NEWS
October 29, 2011
Each year, Julie Kirby treks out to Bishop Creek in the Sierras to catch the autumn colors. Last October, light snow fell the night before she arrived. She had set out hoping to beat the snowfall, but the precipitation turned out to be a bonus. "I had never photographed the golden leaves dusted with snow, before the cold turned them black and the wind ripped them away," she said. The Glendale resident used a Canon PowerShot A720 IS to photograph this wintery scene.  View past photos we've featured . To upload your own, visit our reader travel photo gallery . When you upload your photo, tell us where it was taken and when.
TRAVEL
September 5, 1999 | JOHN McKINNEY, John McKinney is the author of "Day Hiker's Guide to California's State Parks" (Olympus Press, $14.95)
If a hike that offers fabulous High Sierra vistas from its beginning, middle and end sounds appealing, this ridge-top ramble near Mammoth Mountain is the trek for you. Vistas are dominated by the Minarets, said to have been named for their resemblance to the spires on a Muslim temple. An eye-popping view of the saw-tooth-shaped range is easily gathered from Inyo National Forest's 9,265-foot Minaret Vista, the beginning of this hike.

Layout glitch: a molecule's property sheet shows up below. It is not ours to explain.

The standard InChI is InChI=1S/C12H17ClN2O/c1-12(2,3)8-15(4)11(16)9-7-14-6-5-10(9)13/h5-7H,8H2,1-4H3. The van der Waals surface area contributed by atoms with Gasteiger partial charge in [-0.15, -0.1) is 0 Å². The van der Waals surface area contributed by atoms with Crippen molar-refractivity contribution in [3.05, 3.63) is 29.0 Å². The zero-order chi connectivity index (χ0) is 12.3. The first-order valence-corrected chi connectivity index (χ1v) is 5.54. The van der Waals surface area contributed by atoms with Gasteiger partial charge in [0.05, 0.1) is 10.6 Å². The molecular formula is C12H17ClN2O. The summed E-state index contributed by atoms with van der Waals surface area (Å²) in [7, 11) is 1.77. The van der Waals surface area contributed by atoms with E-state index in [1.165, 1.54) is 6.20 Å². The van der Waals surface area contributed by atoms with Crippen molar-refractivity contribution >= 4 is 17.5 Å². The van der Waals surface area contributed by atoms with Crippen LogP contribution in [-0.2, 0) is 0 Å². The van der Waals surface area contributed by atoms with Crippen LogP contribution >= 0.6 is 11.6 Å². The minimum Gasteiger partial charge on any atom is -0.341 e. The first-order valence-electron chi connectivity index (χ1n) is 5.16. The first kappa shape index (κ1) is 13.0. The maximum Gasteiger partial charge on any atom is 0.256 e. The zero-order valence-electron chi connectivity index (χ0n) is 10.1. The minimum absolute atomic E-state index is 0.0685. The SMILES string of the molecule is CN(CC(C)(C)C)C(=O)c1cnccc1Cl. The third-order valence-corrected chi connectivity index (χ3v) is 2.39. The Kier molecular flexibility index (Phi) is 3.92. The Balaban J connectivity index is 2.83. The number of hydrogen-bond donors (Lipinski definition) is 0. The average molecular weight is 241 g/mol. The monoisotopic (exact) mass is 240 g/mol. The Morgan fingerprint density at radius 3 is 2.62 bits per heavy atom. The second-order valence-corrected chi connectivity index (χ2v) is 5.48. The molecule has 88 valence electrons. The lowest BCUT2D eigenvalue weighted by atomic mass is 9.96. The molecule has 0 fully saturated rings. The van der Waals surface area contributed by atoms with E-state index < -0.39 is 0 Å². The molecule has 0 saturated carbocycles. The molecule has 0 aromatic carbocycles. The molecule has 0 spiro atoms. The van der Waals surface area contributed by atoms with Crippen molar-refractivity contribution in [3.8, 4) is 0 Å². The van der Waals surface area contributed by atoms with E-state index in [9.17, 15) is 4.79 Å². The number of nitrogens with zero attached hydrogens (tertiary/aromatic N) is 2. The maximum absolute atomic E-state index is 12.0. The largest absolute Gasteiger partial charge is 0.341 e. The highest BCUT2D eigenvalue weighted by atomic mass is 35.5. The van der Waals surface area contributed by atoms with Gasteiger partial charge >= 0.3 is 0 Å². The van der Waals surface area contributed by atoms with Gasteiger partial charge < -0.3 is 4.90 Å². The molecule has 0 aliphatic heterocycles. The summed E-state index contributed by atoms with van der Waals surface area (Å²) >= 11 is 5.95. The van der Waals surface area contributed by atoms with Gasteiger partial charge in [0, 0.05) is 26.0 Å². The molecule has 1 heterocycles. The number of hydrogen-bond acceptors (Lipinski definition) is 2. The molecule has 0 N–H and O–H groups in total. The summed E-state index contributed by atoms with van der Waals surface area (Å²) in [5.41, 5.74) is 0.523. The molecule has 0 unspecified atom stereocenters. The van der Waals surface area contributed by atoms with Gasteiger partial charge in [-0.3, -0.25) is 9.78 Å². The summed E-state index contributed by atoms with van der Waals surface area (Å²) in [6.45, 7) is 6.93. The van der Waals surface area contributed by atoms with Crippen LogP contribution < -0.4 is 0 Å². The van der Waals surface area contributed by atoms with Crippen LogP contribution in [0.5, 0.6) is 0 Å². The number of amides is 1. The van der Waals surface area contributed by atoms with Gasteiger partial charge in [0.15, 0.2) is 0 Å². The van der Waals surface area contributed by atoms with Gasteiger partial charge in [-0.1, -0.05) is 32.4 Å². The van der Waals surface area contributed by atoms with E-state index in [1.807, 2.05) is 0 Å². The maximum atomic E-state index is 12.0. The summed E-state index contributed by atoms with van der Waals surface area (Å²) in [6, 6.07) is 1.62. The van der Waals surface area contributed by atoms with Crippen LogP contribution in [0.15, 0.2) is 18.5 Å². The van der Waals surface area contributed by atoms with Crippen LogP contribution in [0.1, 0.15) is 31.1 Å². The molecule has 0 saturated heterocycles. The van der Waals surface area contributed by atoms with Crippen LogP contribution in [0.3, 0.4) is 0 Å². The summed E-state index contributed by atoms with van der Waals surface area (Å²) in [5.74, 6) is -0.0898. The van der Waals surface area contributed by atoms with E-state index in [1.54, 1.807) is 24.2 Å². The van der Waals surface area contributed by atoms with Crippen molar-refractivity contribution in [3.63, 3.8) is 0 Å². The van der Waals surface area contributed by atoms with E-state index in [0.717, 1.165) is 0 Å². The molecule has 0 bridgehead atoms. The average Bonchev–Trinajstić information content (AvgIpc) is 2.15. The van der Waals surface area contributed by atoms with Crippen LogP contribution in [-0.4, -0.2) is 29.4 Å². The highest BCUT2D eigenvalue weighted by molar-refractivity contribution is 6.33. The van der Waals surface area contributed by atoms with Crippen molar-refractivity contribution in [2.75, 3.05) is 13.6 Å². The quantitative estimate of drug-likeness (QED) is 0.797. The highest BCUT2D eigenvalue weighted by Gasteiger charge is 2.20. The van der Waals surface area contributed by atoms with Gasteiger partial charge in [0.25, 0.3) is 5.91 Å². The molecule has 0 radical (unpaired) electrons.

TRAVEL
August 27, 1989 | JUDITH MORGAN, Morgan, of La Jolla, is a magazine and newspaper writer
A friend telephoned to say that she was going to travel by mule among the High Sierra camps of Yosemite. What, she asked, would be the best luggage? I remembered the dust along some of those meadow trails. I remembered how swiftly my red canvas bag turned to brick-brown, and how unzipping it each night sent up puffs of dirt like smoke signals. I thought once again of the dentist's wife whom I met as we saddled up at the Tuolumne Meadows stables.
TRAVEL
June 26, 2011
Camping's pluses and minuses Regarding "The Lighter Side of Hiking" by John Flinn, June 19: At $150 a night per adult and $87 for kids, Yosemite's High Sierra Camps should be renamed "Yosemite's High-Priced and Financially Out-of-Reach Sierra Camps. " Barbara Correa Laguna Niguel Compliments to Flinn on his article. I enjoyed his accurate portrayal of what the High Sierra Camp experience is like, and my son and I enjoyed having him as a cabin mate at Sunrise camp one night last summer.
TRAVEL
June 19, 2011
There are two ways to snag a spot in Yosemite's High Sierra Camps: the lottery and cancellations. The lottery is held each fall, typically in September and October. You can get an application by calling (801) 559-4909, writing to Yosemite Reservations, High Sierra Desk, 6771 N. Palm Ave., Fresno 93704 or applying online at http://www.yosemitepark.com/Accomodations_HighSierraCamps.aspx . After mid-February, space, opened through cancellations, can be reserved by calling (801) 559-4909.